What You Must Know About Sentencing When Dealing With a Criminal Charge
The sentencing process occurs after a defendant has been found guilty or has pled guilty to a criminal offence. This process involves a hearing where the judge will consider:
- Evidence presented by both the prosecution and the defence,
- The facts of the case,
- Offender's criminal history,
- Any mitigating or aggravating factors that may be present.
Types of Criminal Offences and Sentencing
Criminal offences are classified as either summary offences, indictable offences, or hybrid offences.
- Summary offences: Less serious offences that are generally punishable by a fine, community service, or a short-term prison sentence.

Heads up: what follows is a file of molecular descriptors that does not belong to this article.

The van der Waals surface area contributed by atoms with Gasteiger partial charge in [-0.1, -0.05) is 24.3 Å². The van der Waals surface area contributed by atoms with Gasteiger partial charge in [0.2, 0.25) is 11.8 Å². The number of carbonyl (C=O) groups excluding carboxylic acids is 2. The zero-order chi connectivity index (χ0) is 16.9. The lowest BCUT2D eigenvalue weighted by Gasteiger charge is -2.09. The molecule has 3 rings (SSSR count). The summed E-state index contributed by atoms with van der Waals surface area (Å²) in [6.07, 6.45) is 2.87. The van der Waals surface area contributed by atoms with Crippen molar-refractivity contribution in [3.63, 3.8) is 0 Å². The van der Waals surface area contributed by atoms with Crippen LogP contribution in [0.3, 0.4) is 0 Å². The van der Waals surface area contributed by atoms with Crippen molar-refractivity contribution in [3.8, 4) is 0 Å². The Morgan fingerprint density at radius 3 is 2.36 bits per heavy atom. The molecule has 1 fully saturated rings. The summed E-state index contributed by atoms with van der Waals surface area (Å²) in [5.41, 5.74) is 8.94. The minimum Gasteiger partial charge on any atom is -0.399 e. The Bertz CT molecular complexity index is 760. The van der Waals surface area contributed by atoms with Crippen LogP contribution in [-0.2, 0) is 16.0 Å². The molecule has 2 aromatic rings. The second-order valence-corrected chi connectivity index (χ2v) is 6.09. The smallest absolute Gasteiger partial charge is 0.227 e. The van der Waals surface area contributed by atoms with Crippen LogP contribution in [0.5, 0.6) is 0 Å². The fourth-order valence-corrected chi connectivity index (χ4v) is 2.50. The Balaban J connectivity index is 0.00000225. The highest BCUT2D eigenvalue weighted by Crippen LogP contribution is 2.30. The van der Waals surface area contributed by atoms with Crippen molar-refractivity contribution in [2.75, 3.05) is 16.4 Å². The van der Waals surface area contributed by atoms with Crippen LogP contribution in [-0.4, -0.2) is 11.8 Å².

- Indictable offences: More serious offences that are generally punishable by a longer prison sentence.
- Hybrid offences: Offences that can be classified as either summary or indictable offences. depending on the circumstances of the case.
The severity of the offence, offender’s criminal history, and any mitigating or aggravating factors determine the sentencing options available. The sentencing options available in Canada include fines, probation, community service, conditional sentences, and custodial sentences.
The offender has the option to appeal the decision if they are dissatisfied with the sentence that has been imposed. An appeal is a request to a higher court to review the decision of a lower court. The grounds by which an offender may appeal a sentence include errors in law or fact, or an excessive sentence length.